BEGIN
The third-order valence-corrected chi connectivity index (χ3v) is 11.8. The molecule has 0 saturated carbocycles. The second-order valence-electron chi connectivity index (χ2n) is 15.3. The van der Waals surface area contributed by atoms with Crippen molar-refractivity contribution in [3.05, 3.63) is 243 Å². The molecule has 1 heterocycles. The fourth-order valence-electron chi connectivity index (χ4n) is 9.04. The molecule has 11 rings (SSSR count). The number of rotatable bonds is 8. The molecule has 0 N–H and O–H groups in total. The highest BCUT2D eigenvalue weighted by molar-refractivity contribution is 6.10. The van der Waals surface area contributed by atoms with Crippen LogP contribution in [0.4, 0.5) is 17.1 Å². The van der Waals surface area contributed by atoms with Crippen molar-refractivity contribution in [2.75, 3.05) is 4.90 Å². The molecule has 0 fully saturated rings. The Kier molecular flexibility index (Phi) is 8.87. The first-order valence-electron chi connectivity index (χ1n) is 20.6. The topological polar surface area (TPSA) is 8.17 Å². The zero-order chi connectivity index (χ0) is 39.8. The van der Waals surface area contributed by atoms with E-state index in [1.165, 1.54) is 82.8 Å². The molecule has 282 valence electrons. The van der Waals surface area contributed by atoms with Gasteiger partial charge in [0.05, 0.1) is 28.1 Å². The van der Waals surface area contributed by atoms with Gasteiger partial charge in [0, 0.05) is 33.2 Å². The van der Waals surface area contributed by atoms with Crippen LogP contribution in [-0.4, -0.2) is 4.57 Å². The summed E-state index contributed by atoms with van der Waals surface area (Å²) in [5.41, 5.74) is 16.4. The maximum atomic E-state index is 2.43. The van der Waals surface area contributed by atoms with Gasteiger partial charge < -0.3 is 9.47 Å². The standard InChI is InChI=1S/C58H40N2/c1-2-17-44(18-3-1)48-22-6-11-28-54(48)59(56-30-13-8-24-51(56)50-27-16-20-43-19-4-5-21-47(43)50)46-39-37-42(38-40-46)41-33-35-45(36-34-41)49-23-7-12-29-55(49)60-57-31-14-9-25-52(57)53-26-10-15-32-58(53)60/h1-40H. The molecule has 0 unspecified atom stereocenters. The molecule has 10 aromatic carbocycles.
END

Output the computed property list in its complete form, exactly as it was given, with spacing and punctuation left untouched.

The third-order valence-corrected chi connectivity index (χ3v) is 11.8. The molecule has 0 saturated carbocycles. The second-order valence-electron chi connectivity index (χ2n) is 15.3. The van der Waals surface area contributed by atoms with Crippen molar-refractivity contribution in [3.05, 3.63) is 243 Å². The molecule has 1 heterocycles. The fourth-order valence-electron chi connectivity index (χ4n) is 9.04. The molecule has 11 rings (SSSR count). The number of rotatable bonds is 8. The molecule has 0 N–H and O–H groups in total. The highest BCUT2D eigenvalue weighted by molar-refractivity contribution is 6.10. The van der Waals surface area contributed by atoms with Crippen LogP contribution in [0.4, 0.5) is 17.1 Å². The van der Waals surface area contributed by atoms with Crippen molar-refractivity contribution in [2.75, 3.05) is 4.90 Å². The molecule has 0 fully saturated rings. The Kier molecular flexibility index (Phi) is 8.87. The first-order valence-electron chi connectivity index (χ1n) is 20.6. The topological polar surface area (TPSA) is 8.17 Å². The zero-order chi connectivity index (χ0) is 39.8. The van der Waals surface area contributed by atoms with E-state index in [1.165, 1.54) is 82.8 Å². The molecule has 282 valence electrons. The van der Waals surface area contributed by atoms with Gasteiger partial charge in [0.05, 0.1) is 28.1 Å². The van der Waals surface area contributed by atoms with Gasteiger partial charge in [0, 0.05) is 33.2 Å². The van der Waals surface area contributed by atoms with Crippen LogP contribution in [-0.4, -0.2) is 4.57 Å². The summed E-state index contributed by atoms with van der Waals surface area (Å²) in [5.41, 5.74) is 16.4. The maximum atomic E-state index is 2.43. The van der Waals surface area contributed by atoms with Gasteiger partial charge < -0.3 is 9.47 Å². The standard InChI is InChI=1S/C58H40N2/c1-2-17-44(18-3-1)48-22-6-11-28-54(48)59(56-30-13-8-24-51(56)50-27-16-20-43-19-4-5-21-47(43)50)46-39-37-42(38-40-46)41-33-35-45(36-34-41)49-23-7-12-29-55(49)60-57-31-14-9-25-52(57)53-26-10-15-32-58(53)60/h1-40H. The molecule has 0 unspecified atom stereocenters. The molecule has 10 aromatic carbocycles.